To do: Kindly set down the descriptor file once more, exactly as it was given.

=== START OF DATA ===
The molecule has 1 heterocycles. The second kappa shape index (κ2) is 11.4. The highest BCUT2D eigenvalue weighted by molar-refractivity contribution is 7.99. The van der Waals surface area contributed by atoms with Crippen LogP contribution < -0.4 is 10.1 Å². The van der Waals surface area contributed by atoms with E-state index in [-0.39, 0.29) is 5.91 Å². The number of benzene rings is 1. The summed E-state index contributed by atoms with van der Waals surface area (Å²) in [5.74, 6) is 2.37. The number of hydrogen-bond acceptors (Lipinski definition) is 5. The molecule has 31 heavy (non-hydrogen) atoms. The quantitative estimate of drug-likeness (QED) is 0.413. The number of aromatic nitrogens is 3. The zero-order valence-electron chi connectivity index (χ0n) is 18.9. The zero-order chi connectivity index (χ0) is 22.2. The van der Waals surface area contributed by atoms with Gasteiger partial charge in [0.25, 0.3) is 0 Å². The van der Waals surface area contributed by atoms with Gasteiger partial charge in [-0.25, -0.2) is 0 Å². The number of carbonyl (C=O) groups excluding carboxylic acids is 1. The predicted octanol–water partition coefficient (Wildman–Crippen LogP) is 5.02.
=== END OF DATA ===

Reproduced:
The molecule has 1 heterocycles. The second kappa shape index (κ2) is 11.4. The highest BCUT2D eigenvalue weighted by molar-refractivity contribution is 7.99. The van der Waals surface area contributed by atoms with Crippen LogP contribution < -0.4 is 10.1 Å². The van der Waals surface area contributed by atoms with E-state index in [-0.39, 0.29) is 5.91 Å². The number of benzene rings is 1. The summed E-state index contributed by atoms with van der Waals surface area (Å²) in [5.74, 6) is 2.37. The number of hydrogen-bond acceptors (Lipinski definition) is 5. The molecule has 31 heavy (non-hydrogen) atoms. The quantitative estimate of drug-likeness (QED) is 0.413. The number of aromatic nitrogens is 3. The zero-order valence-electron chi connectivity index (χ0n) is 18.9. The zero-order chi connectivity index (χ0) is 22.2. The van der Waals surface area contributed by atoms with Gasteiger partial charge in [0.25, 0.3) is 0 Å². The van der Waals surface area contributed by atoms with Gasteiger partial charge in [-0.25, -0.2) is 0 Å². The number of carbonyl (C=O) groups excluding carboxylic acids is 1. The predicted octanol–water partition coefficient (Wildman–Crippen LogP) is 5.02.